I pointed that out because you were still using target int in there for some reason in your original equation


    If actually very much matters if it's a bonus or penalty vs absolute especially when you read it weirdly like that. The page doesn't say 1 stat =1 macc. It says +1 stat = +1 macc. And after a break point +2 stat =+1 macc. It's a very key difference that shows the slope changes at those points not entire ratio of all the stat you have. And yes I see the they dropped the + on the second half but like I said this is a very poorly copied version of old wikis article on it.


    But here's an updated visual to make it easier. Axises are obviously dint and macc


  12. #12
    Chram
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    Quote Originally Posted by Djohn View Post
    I think I understand the confusion. Fwahm is, I believe, interpreting the 1 INT = 0.5 MACC thing as meaning, that, say, if the breakpoint is dINT = +10 and you have +15, then you get +7.5 MACC, whereas actually you would (I assume) get +12.5 because it's incremental. Further INT only gets 0.5 MACC per point, but everything up to the breakpoint should still be getting 1 MACC per INT.

    Think of it like tax brackets. There are diminishing returns, but hitting a higher tax bracket doesn't mean you're suddenly taxed higher for all your prior income.
    No, I'm saying that, based on that page's description of how MACC from INT works, under certain circumstances, monsters could get more total MACC from INT if the player adding INT increases the size of the monster's dINT tier where +1 INT = +1 MACC.

    For example, if the monster has 300 INT and the player has 250 INT, then the first 260 INT gives 1 MACC each (because dINT < 10), then the remaining 40 INT gives 0.5 MACC each (because dINT >=10), for a total of +280 MACC from INT.

    However, if the player then added 20 INT for 270, then the first 280 INT gives 1 MACC each, then the remaining 20 INT gives 0.5 MACC each, for a total of +290 MACC from INT, making him have 10 more ACC than before the player added 20 INT.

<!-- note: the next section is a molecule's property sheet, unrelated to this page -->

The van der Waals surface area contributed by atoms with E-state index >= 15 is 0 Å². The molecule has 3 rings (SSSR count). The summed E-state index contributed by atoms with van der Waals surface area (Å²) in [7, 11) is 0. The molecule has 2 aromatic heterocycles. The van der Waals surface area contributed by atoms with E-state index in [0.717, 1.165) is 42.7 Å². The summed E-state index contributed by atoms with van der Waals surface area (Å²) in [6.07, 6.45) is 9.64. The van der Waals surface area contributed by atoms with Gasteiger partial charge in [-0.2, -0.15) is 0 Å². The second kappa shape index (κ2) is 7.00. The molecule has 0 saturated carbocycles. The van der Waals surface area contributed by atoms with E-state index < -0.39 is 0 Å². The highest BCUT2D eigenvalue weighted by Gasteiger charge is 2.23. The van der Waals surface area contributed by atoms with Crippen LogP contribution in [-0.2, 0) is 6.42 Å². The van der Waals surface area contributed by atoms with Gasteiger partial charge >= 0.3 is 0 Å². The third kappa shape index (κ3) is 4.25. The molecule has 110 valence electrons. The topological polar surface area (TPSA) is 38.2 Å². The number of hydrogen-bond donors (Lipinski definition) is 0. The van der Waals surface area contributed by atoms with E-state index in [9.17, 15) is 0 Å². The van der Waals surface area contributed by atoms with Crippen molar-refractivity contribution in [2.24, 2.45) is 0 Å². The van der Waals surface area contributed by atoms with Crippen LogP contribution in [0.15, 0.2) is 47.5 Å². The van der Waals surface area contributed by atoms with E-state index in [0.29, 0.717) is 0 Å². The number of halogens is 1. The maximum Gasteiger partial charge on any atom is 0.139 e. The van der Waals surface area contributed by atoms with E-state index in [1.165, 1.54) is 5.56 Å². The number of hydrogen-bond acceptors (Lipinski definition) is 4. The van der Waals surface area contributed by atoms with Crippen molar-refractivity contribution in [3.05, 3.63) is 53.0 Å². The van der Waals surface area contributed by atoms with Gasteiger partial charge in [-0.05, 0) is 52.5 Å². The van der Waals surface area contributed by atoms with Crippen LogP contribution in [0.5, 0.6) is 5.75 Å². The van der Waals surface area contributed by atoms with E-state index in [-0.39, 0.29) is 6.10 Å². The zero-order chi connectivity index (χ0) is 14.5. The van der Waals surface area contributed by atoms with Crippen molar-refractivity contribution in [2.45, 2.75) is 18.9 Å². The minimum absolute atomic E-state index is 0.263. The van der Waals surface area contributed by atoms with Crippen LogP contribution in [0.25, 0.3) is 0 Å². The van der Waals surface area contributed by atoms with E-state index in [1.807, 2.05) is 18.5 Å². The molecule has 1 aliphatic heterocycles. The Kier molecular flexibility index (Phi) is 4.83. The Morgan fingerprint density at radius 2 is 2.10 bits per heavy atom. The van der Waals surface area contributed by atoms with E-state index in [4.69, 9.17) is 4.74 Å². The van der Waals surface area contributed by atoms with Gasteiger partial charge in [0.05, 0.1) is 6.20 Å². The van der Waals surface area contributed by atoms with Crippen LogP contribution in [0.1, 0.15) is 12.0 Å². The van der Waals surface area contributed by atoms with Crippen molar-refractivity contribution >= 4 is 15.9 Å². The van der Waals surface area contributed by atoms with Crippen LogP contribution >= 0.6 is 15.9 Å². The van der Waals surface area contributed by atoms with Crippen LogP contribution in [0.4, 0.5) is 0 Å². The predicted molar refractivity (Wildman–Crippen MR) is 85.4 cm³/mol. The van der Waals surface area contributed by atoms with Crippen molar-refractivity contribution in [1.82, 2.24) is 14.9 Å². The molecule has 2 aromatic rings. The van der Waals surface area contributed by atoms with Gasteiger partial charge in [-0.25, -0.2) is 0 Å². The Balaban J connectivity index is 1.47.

Now, if the page is actually wrong (and not merely just worded confusingly), and Dasva's graph is the actual story, then okay, it doesn't work like that, and adding more INT would, at worst, not affect your resist rate at all.

  13. #13
    Ridill
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    The thing you have to remember is if absolute caster int values are giving macc then the same is true with target and meva values. So then the player would have

    But of course it was never originally worded that way and really should go to old wiki for info from that era. It explains it a lot better and how it's really just a mathematically way of showing changes in macc to meva and they just chose to add to macc side presumably because that was the more important/changeable one at the time and was somewhat used to explain the old 320/120 maxim. And more importantly it flat out stats it's based on dstat not total stat and added to the rest of macc.

    The graph I posted was merely an update on tiers and caps but the concept of it being dstat not total stat has been around since the very original testing. Just bg wiki is kind of hit or miss on old info and also worded a little badly. They probably should've carried on the and said dstat a few more times but probably figured you'd continue reading as such instead of going to total. If you really want to learn more about macc/meva/magic hit rate really need to use old wiki and even if you truly hate lifes the CDFs blog (ok it's actually quite informative and nicely laid out I'd actually recommend it but there's a lot lol). I cannot stress enough how not just this but a ton of pre bg wiki stuff is more complete on sites that actually existed at the time for obvious reasons

  14. #14
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    Quote Originally Posted by dasva View Post
    Also the bg wiki information is just sort of copied from old wiki so some is lost so it's not really a macc/meva from absolute amount of stat but of difference of stats only
    I would do some unspeakable things if someone updated the magic acc/magic evasion page/section of the wiki.